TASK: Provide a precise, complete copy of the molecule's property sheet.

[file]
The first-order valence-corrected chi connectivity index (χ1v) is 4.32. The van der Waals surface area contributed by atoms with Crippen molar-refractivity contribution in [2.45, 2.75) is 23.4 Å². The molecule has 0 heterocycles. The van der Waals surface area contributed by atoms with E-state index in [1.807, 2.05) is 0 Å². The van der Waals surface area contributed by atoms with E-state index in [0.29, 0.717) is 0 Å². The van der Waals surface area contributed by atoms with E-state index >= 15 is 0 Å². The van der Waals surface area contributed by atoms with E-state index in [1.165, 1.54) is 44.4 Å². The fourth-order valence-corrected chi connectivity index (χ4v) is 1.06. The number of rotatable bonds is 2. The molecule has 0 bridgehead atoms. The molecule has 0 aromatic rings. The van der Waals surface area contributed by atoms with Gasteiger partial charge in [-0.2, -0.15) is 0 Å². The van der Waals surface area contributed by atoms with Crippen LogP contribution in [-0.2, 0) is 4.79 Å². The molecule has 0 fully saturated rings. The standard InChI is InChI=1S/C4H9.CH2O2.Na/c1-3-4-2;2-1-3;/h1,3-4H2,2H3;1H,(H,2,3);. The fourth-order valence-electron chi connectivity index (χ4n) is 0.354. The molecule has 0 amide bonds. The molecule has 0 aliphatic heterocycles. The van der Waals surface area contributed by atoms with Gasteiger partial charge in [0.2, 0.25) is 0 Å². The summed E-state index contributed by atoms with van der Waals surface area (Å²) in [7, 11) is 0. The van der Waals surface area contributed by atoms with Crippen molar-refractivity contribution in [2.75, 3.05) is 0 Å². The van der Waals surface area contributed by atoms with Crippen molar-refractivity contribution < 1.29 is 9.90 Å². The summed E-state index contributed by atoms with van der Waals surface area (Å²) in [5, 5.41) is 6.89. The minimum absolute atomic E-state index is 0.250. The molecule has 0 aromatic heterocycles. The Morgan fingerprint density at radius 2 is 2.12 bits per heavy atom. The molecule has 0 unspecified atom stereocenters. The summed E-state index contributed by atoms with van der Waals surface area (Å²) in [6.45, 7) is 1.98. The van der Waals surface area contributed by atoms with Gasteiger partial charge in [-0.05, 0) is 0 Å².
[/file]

The first-order valence-corrected chi connectivity index (χ1v) is 4.32. The van der Waals surface area contributed by atoms with Crippen molar-refractivity contribution in [2.45, 2.75) is 23.4 Å². The molecule has 0 heterocycles. The van der Waals surface area contributed by atoms with E-state index in [1.807, 2.05) is 0 Å². The van der Waals surface area contributed by atoms with E-state index in [0.29, 0.717) is 0 Å². The van der Waals surface area contributed by atoms with E-state index >= 15 is 0 Å². The van der Waals surface area contributed by atoms with E-state index in [1.165, 1.54) is 44.4 Å². The fourth-order valence-corrected chi connectivity index (χ4v) is 1.06. The number of rotatable bonds is 2. The molecule has 0 bridgehead atoms. The molecule has 0 aromatic rings. The van der Waals surface area contributed by atoms with Gasteiger partial charge in [-0.2, -0.15) is 0 Å². The van der Waals surface area contributed by atoms with Crippen LogP contribution in [-0.2, 0) is 4.79 Å². The molecule has 0 fully saturated rings. The standard InChI is InChI=1S/C4H9.CH2O2.Na/c1-3-4-2;2-1-3;/h1,3-4H2,2H3;1H,(H,2,3);. The fourth-order valence-electron chi connectivity index (χ4n) is 0.354. The molecule has 0 amide bonds. The molecule has 0 aliphatic heterocycles. The van der Waals surface area contributed by atoms with Gasteiger partial charge in [0.2, 0.25) is 0 Å². The summed E-state index contributed by atoms with van der Waals surface area (Å²) in [7, 11) is 0. The van der Waals surface area contributed by atoms with Crippen molar-refractivity contribution in [2.75, 3.05) is 0 Å². The van der Waals surface area contributed by atoms with Crippen molar-refractivity contribution < 1.29 is 9.90 Å². The summed E-state index contributed by atoms with van der Waals surface area (Å²) in [5, 5.41) is 6.89. The minimum absolute atomic E-state index is 0.250. The molecule has 0 aromatic heterocycles. The Morgan fingerprint density at radius 2 is 2.12 bits per heavy atom. The molecule has 0 unspecified atom stereocenters. The summed E-state index contributed by atoms with van der Waals surface area (Å²) in [6.45, 7) is 1.98. The van der Waals surface area contributed by atoms with Gasteiger partial charge in [-0.05, 0) is 0 Å².